Federal officials planning the recovery from the effects of the BP Macondo oil spill should remain on guard for signs of the collapse of fish or wildlife species in and around the Gulf of Mexico in the years to come, say more than 40 scientists gathered in Sarasota, Fla., to discuss long-term scientific responses to the spill.
At the top of their recommendations is the creation of a unified research and monitoring effort to detect the first signs of trouble with Gulf species and provide that information to management agencies to head off disastrous effects, said marine biologist Michael Crosby, senior vice president for research at Mote Marine Laboratory.
“Right now there is no agency that pulls together and coordinates all the information we need about the Gulf,” Crosby said Wednesday at the conclusion of the two-day symposium. “Scientists at different institutions might be collecting different pieces of data — but if we don’t put those together, we could miss the big picture until populations crash.”
The gathering at the private Mote Marine Laboratory was co-sponsored by the National Wildlife Foundation and the College of Marine Sciences at the University of South Florida. Attending were representatives of regional fishery management councils; local, state and federal resource management agencies; fishing and other industries; academic and independent research institutions; and environmental groups.
The participants focused on the potential for “trophic cascades,” changes affecting a single or multiple species in the Gulf food chain that could cause stress or declines in populations of organisms at other stages in the food chain.
Such a cascade is believed to have caused the collapse of the Pacific herring fishery in Alaskan waters in 1993, four years after the Exxon-Valdez oil spill.
“We’re seeing clear evidence of impacts as recently as the end of the past week, with vivid photographs of deepwater coral impacted by what was referred to as a brown substance,” Crosby said during a Tuesday news conference, referring to the findings of scientists at locations seven miles away from the BP Macondo well in coral fields nearly a mile beneath the ocean’s surface.
“They have seen oil in the gills of shrimp,” said William Hogarth, dean of South Florida’s marine sciences college and former assistant administrator for fisheries with the National Marine Fisheries Service, referring to varied reports of scientists along the Gulf coast. “There may not be an immediate effect on species right now, but we could be seeing such an effect in a year, three years, five years from now.”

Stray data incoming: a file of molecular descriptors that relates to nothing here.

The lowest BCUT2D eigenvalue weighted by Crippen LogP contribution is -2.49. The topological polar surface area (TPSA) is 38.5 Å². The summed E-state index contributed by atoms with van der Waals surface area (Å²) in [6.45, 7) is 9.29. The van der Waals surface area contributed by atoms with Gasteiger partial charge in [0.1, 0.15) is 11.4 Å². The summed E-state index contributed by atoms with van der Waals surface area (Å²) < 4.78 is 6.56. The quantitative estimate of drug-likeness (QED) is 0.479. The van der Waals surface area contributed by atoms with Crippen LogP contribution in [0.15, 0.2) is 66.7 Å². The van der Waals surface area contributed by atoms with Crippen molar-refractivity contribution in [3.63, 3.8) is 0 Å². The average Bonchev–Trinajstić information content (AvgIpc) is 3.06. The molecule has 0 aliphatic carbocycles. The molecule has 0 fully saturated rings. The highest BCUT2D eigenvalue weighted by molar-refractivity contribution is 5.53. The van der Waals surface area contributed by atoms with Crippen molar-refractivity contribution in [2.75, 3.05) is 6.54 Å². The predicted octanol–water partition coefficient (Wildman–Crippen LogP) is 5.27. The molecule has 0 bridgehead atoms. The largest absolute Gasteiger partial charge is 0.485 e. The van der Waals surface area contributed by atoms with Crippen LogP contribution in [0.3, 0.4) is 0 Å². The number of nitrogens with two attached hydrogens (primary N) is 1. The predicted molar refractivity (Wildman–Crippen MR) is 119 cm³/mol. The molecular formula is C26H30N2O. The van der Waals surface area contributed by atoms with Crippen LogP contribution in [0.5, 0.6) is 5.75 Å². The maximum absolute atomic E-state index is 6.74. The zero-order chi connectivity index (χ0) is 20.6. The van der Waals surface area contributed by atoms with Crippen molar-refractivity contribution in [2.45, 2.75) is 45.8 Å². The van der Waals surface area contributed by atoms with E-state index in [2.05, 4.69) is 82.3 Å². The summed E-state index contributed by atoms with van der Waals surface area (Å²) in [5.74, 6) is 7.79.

Indeed, some scientists at the conference expressed concern that the effects of oil on endangered shark species or on their food sources could be the “tipping point” that pushes them into extinction, Crosby said.
Other species that could face long-term changes include shrimp, menhaden, blue crabs, various types of plankton, coral reefs, sargassum algae, seabirds, tuna, dolphins, sea turtles, and mackerel, tarpon and other key sport fish.
Scientists at the conference also raised concerns that information being gathered by federal, state and BP researchers as part of the federal Natural Resource Damage Assessment process will be kept from public distribution because of concerns it will be needed during possible court challenges.
“There are outcomes that should be shared with the general public and with organizations with the capability to act now on that data, and integrate it into strategic restoration and recovery projects,” he said.
A report on the symposium’s findings to be released in January also will include recommendations to create a Gulf-wide response group involving research institutions, state and federal governments, nongovernment organizations, and people who live and work on the Gulf.
It also will recommend creation of science-based models of how oil could affect the Gulf, creation of long-term research sites to monitor for future oil spill effects and other environmental problems, and money to pay for the new research programs.